27. Coronary artery disease, a leading cause of heart attacks, may have more to do with inflammation than with high cholesterol.

Notes from reading: 10% Human

I picked 10% Human: How Your Body’s Microbes Hold the Key to Health and Happiness  by  Alanna Collen.  The book has details about how our guts are getting affected by our food habits, medicines we are taking. It also lists how our microbiome helps us in curing us from many disease.

Book covers about:

  1. Side effects of  antibiotics on our guts,
  2. How our eating habits are making us sick aka rise of Leaky guts.
  3. How excessive use is antibiotics to grow bigger chicken & producing more milk is making us sick.
  4. How fibre has almost disappeared from our meal & its adverse affect on our guts.
  5. How guts are responsible for our mental well being.
  6. Affect of C-section on new born baby.
  7. Advantage of breast feeding over bottle-milk feeding.
  8.  How faecal transplant is going mainstream in growing microbiome.

These are some notes from my Kindle:

  1. Gastrointestinal symptoms are surprisingly common in people with mental health and neurological conditions, though they are usually seen as unimportant compared with the altered behaviour.
  2. Gut microbes did not just alter physical health, but mental health as well.
  3. The source of autism lay in the gut.
  4. When any other organ breaks down, we look for external causes, but when the brain – the mind! – misbehaves, we assume it’s the fault of the individual, their parents or their lifestyle.
  5. I find myself thinking about my meal choices in terms of what my microbes would be grateful for, and my mental and physical health as markers of my worthiness as a host to them.
  6. It seems paradoxical – surely antibiotics are there to treat infections, not cause them. But although a course of antibiotics might cure one infection, they may also leave us open to others. In a study of 85,000 patients, those taking long-term antibiotics for the treatment of acne were more than twice as likely to suffer colds and other upper respiratory tract infections as acne patients who weren’t on antibiotics. Those who had been given antibiotics before the age of two – a startling 74 per cent of them – were on average nearly twice as likely to have developed asthma by the time they were eight.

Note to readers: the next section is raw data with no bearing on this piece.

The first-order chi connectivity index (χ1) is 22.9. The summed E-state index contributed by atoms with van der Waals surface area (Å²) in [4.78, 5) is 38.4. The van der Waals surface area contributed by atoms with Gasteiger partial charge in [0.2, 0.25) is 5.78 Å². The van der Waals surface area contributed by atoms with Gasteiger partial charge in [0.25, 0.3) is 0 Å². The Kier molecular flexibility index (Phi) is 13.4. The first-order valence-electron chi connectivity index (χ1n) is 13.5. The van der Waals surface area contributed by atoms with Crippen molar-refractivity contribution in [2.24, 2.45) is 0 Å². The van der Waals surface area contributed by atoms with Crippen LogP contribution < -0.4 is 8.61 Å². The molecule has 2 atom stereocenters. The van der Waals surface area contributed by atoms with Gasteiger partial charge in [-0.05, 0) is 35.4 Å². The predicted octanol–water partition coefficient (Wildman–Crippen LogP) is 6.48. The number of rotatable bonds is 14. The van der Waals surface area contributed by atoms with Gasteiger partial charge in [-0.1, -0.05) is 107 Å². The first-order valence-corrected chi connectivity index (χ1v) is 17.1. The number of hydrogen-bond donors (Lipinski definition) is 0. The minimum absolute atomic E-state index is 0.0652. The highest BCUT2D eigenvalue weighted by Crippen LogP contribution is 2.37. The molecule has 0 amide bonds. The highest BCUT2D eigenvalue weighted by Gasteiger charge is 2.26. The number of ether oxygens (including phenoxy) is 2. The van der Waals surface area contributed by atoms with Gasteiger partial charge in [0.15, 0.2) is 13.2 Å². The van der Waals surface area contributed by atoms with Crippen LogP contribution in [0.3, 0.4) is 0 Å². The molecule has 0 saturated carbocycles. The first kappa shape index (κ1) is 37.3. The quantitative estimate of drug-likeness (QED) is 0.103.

7. The more courses of antibiotics the children received, the more likely they were to develop asthma, eczema and hay fever.
  8. The idea of a leaky gut leading to chronic inflammation and kick-starting both physical and mental health problems is an exciting one for medical science.  A balanced and healthy microbiota seems to act as a gatekeeping force reinforcing the integrity of the gut and protecting the sanctity of the body.
  9. We all know that smoking and drinking put us at risk of developing cancer, but far less well-known is that we are significantly more likely to get cancer if we are overweight.
  10. In the late 1940s, scientists in the US had made the accidental discovery that giving chickens antibiotics boosted their growth by as much as 50 per cent.  Production gains of this magnitude for the cost of, well, chicken feed, were spectacular. Ever since, so-called subtherapeutic antibiotic therapy has been an essential part of farming.
  11. It turns out that 93 per cent of children with autism had ear infections before they turned two, compared with 57 per cent of children without the condition. As I mentioned, no doctor wants to leave a childhood ear infection alone, lest it stops a toddler from learning to speak, or leads to something nasty such as rheumatic fever. So they turn to antibiotics – better safe than sorry. The link between more ear infections and more antibiotics bears up. An epidemiological study showed that kids with autism tend to have been given three times more antibiotics than those without it. Those getting antibiotics under the age of eighteen months appear to be at the greatest.
  12. Poor diet is responsible for the majority of deaths in the developed world, be it from heart disease, stroke, diabetes or cancer.
  13. Getting your microbiota from your mum is common, even among non-mammals.
  14. As toddlers, children born by C-section are more likely to develop allergies.  C-section babies are also more likely to be diagnosed autistic. People with obsessive–compulsive disorder are twice as likely to have been born by C-section.
  15. Oligosaccharides are now known to be instrumental in encouraging the right species of microbes to bloom in the seedling gut microbiota of a baby. Babies fed breast-milk have microbiotas dominated by lactobacilli and bifidobacteria. Unlike the human body, bifidobacteria make enzymes that can use oligosaccharides as their sole food source. As a waste product, they produce the all-important short-chain fatty acids (SCFAs) – butyrate, acetate and propionate, plus a fourth SCFA that’s particularly valuable in babies: lactate (also known as lactic acid). These feed the cells.